Computed tomography (CT scan or CAT scan) is an X-ray technique that enables viewing of organs that cannot be seen with conventional X-rays.
While a conventional X-ray will show your bones and subtle outlines of other organs, CT images will reveal the bones and organs with a high degree of precision. A conventional X-ray uses a stationary machine to focus beams of radiation on a specific part of your body; a CT scan uses an X-ray generating device that rotates around your body and a powerful computer to create cross-sectional images (slices) of the inside of your body.
Preparation for your CT scan depends on which part of your body will be scanned. Some scans, such as abdominal and pelvic, require a liquid contrast medium – usually a liquid such as barium or iodine – that is ingested or injected prior to your exam. The contrast medium helps differentiate structures or fluids within your body. If you are scheduled for a CT scan of the abdomen and/or pelvis, you may be asked to arrive before appointment time for contrast prep.
You can eat a normal diet and take daily medications; however, depending on the body area being scanned, your doctor may ask you to temporarily modify your diet, take laxatives, enemas or suppositories.
If you are receiving contrast during your exam, please consider the following:
You may be asked to remove your clothing and put on a hospital gown.
You will be asked to remove all metal or electronic objects from your body before the exam as these objects interfere with the quality of the images.
CT scan risks are similar to those of conventional X-rays. Unlike a magnetic resonance imaging scan (MRI), a CT scan can be performed if you have a pacemaker.
Tell your doctor if you are pregnant or suspect you may be pregnant. Your doctor may suggest an alternative exam that doesn’t require radiation, such as an MRI or ultrasound.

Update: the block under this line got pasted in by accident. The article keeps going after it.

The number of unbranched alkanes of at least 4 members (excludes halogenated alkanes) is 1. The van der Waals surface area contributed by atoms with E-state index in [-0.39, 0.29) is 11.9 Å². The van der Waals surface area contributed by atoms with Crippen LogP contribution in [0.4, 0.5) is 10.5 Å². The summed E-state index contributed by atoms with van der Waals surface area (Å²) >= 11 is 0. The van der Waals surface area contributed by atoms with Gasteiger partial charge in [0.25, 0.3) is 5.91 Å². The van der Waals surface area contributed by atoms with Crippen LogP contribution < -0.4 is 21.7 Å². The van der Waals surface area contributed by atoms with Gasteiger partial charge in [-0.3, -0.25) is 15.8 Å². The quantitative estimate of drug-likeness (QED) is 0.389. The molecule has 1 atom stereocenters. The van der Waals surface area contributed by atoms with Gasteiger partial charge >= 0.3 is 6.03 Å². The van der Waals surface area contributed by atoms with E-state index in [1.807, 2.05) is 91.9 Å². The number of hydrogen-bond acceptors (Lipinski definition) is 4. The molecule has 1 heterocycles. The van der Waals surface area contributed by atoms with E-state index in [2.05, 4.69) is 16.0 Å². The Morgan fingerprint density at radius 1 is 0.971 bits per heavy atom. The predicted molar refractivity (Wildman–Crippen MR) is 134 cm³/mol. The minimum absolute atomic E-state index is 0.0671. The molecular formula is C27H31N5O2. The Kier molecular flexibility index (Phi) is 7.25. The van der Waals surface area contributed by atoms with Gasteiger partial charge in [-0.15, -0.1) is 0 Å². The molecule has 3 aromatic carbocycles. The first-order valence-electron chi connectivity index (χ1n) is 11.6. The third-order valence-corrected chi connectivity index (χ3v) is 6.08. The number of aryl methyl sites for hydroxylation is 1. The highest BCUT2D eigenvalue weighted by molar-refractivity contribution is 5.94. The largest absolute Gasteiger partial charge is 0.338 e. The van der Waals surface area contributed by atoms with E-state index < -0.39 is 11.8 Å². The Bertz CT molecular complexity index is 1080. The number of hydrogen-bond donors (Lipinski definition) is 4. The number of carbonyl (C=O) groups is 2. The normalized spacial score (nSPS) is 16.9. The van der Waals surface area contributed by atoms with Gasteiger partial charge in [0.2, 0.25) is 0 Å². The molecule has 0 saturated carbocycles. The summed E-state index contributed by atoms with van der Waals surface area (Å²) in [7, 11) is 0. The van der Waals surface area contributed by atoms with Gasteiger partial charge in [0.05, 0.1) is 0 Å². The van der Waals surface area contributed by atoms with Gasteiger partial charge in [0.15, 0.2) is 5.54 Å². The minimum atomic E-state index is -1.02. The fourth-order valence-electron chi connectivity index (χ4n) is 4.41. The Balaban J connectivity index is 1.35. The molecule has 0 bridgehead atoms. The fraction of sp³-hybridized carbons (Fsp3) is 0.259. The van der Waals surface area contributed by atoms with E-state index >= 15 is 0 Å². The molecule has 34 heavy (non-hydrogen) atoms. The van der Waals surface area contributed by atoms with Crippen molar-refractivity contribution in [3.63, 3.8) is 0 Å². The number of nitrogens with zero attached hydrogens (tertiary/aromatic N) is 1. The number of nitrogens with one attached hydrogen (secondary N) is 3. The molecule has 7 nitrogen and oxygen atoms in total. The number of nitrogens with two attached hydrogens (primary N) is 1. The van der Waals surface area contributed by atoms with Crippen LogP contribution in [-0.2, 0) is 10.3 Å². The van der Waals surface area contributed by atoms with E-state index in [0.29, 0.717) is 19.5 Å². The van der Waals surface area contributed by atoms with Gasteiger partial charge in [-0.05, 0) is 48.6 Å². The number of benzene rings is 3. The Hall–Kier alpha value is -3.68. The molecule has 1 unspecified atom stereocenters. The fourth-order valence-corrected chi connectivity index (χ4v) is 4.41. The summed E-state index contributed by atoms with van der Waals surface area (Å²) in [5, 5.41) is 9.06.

Please note: Parents will not be allowed to remain in the CT room with children who require sedation.
CT scans are painless. You can expect your scan to last no more than an hour depending on the required preparation and whether a contrast medium is used.
Our technologist will prepare and guide you by explaining the procedure and positioning you to ensure the highest-quality images are obtained from your exam.
You may feel a brief sensation of heat or experience a metallic taste in your mouth if an intravenous (IV) contrast medium is used. If an enema is used to administer contrast, typically for gastrointestinal exams, you may feel cramping or a sense of fullness.
You will lie on a narrow table that slides through the opening of a large device called the gantry. The table can be raised or lowered. A special head cradle, pillows or straps may be used to help you remain in position.
The table will move slowly through the gantry as the X-ray tube rotates around your body. You may be asked to hold your breath while the table is moving to avoid blurring the images. You will hear noises similar to a small airplane or spinning clothes dryer as the X-ray rotates to create images of your body.
The technologist supervises the CT scan from a control room and can always see and hear you. An intercom is used to communicate.
When your exam is complete, you can leave and resume regular activities based on your doctor’s instructions. If you received a contrast medium, you will be given instructions to help remove the medium from your body. This will likely include drinking lots of fluids.
Our staff and physicians are prepared should any type of emergency situation occur.
A radiologist will review your exam images and report the findings to your doctor. Your doctor will then discuss the findings and next steps with you.